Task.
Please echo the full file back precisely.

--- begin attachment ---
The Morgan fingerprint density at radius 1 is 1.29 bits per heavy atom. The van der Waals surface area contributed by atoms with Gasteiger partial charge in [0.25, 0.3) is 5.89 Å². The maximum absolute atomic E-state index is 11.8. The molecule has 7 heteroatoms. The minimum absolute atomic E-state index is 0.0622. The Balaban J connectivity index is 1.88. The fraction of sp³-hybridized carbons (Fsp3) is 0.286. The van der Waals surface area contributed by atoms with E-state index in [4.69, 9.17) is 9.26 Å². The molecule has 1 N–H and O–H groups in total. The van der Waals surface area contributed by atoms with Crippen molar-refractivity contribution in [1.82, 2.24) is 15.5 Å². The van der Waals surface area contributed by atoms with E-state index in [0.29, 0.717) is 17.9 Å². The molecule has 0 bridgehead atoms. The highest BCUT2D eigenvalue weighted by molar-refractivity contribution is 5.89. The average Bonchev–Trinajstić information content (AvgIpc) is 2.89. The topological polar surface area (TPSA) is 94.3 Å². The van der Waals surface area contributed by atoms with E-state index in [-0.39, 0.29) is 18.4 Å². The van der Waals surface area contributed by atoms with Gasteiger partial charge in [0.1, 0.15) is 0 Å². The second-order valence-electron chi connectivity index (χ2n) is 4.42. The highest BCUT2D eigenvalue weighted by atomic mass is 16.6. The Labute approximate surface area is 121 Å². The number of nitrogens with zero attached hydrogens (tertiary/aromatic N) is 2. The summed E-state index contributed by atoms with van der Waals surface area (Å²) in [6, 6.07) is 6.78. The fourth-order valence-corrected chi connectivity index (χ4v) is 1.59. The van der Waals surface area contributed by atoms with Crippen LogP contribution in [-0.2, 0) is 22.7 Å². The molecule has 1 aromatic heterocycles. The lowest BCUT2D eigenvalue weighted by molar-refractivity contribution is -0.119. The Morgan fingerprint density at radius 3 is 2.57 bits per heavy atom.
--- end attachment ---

The Morgan fingerprint density at radius 1 is 1.29 bits per heavy atom. The van der Waals surface area contributed by atoms with Gasteiger partial charge in [0.25, 0.3) is 5.89 Å². The maximum absolute atomic E-state index is 11.8. The molecule has 7 heteroatoms. The minimum absolute atomic E-state index is 0.0622. The Balaban J connectivity index is 1.88. The fraction of sp³-hybridized carbons (Fsp3) is 0.286. The van der Waals surface area contributed by atoms with E-state index in [4.69, 9.17) is 9.26 Å². The molecule has 1 N–H and O–H groups in total. The van der Waals surface area contributed by atoms with Crippen molar-refractivity contribution in [1.82, 2.24) is 15.5 Å². The van der Waals surface area contributed by atoms with E-state index in [0.29, 0.717) is 17.9 Å². The molecule has 0 bridgehead atoms. The highest BCUT2D eigenvalue weighted by molar-refractivity contribution is 5.89. The average Bonchev–Trinajstić information content (AvgIpc) is 2.89. The topological polar surface area (TPSA) is 94.3 Å². The van der Waals surface area contributed by atoms with E-state index in [-0.39, 0.29) is 18.4 Å². The van der Waals surface area contributed by atoms with Gasteiger partial charge in [0.1, 0.15) is 0 Å². The second-order valence-electron chi connectivity index (χ2n) is 4.42. The highest BCUT2D eigenvalue weighted by atomic mass is 16.6. The Labute approximate surface area is 121 Å². The number of nitrogens with zero attached hydrogens (tertiary/aromatic N) is 2. The summed E-state index contributed by atoms with van der Waals surface area (Å²) in [6, 6.07) is 6.78. The fourth-order valence-corrected chi connectivity index (χ4v) is 1.59. The van der Waals surface area contributed by atoms with Crippen LogP contribution in [-0.2, 0) is 22.7 Å². The molecule has 1 aromatic heterocycles. The lowest BCUT2D eigenvalue weighted by molar-refractivity contribution is -0.119. The Morgan fingerprint density at radius 3 is 2.57 bits per heavy atom.